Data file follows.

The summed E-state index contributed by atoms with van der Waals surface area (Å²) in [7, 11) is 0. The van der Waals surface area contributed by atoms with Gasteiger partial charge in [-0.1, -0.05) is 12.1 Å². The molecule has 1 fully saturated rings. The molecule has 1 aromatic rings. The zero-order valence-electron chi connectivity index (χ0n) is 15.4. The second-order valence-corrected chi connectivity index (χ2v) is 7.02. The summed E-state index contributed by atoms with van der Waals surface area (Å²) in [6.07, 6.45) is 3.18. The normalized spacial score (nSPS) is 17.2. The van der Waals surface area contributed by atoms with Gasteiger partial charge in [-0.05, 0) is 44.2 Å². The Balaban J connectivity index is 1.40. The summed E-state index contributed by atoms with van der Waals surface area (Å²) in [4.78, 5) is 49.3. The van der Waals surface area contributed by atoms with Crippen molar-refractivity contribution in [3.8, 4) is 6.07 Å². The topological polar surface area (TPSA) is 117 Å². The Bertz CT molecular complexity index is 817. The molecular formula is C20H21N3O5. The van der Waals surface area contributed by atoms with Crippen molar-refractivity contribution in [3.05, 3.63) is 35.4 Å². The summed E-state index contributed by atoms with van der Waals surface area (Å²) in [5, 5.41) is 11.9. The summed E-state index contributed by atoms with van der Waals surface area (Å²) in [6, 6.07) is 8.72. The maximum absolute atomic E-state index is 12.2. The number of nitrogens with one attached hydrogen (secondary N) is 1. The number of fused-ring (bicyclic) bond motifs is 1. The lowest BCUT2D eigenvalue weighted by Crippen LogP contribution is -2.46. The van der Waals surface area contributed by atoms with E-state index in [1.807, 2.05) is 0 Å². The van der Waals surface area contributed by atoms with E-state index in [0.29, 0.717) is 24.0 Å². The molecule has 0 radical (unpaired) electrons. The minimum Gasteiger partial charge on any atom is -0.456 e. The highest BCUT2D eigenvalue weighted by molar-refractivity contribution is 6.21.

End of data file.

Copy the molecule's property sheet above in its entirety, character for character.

The summed E-state index contributed by atoms with van der Waals surface area (Å²) in [7, 11) is 0. The van der Waals surface area contributed by atoms with Gasteiger partial charge in [-0.1, -0.05) is 12.1 Å². The molecule has 1 fully saturated rings. The molecule has 1 aromatic rings. The zero-order valence-electron chi connectivity index (χ0n) is 15.4. The second-order valence-corrected chi connectivity index (χ2v) is 7.02. The summed E-state index contributed by atoms with van der Waals surface area (Å²) in [6.07, 6.45) is 3.18. The normalized spacial score (nSPS) is 17.2. The van der Waals surface area contributed by atoms with Gasteiger partial charge in [-0.05, 0) is 44.2 Å². The Balaban J connectivity index is 1.40. The summed E-state index contributed by atoms with van der Waals surface area (Å²) in [4.78, 5) is 49.3. The van der Waals surface area contributed by atoms with Crippen molar-refractivity contribution in [3.8, 4) is 6.07 Å². The topological polar surface area (TPSA) is 117 Å². The Bertz CT molecular complexity index is 817. The molecular formula is C20H21N3O5. The van der Waals surface area contributed by atoms with Crippen molar-refractivity contribution in [3.05, 3.63) is 35.4 Å². The summed E-state index contributed by atoms with van der Waals surface area (Å²) in [5, 5.41) is 11.9. The summed E-state index contributed by atoms with van der Waals surface area (Å²) in [6, 6.07) is 8.72. The maximum absolute atomic E-state index is 12.2. The number of nitrogens with one attached hydrogen (secondary N) is 1. The number of fused-ring (bicyclic) bond motifs is 1. The lowest BCUT2D eigenvalue weighted by Crippen LogP contribution is -2.46. The van der Waals surface area contributed by atoms with E-state index in [1.807, 2.05) is 0 Å². The van der Waals surface area contributed by atoms with E-state index in [0.29, 0.717) is 24.0 Å². The molecule has 0 radical (unpaired) electrons. The minimum Gasteiger partial charge on any atom is -0.456 e. The highest BCUT2D eigenvalue weighted by molar-refractivity contribution is 6.21.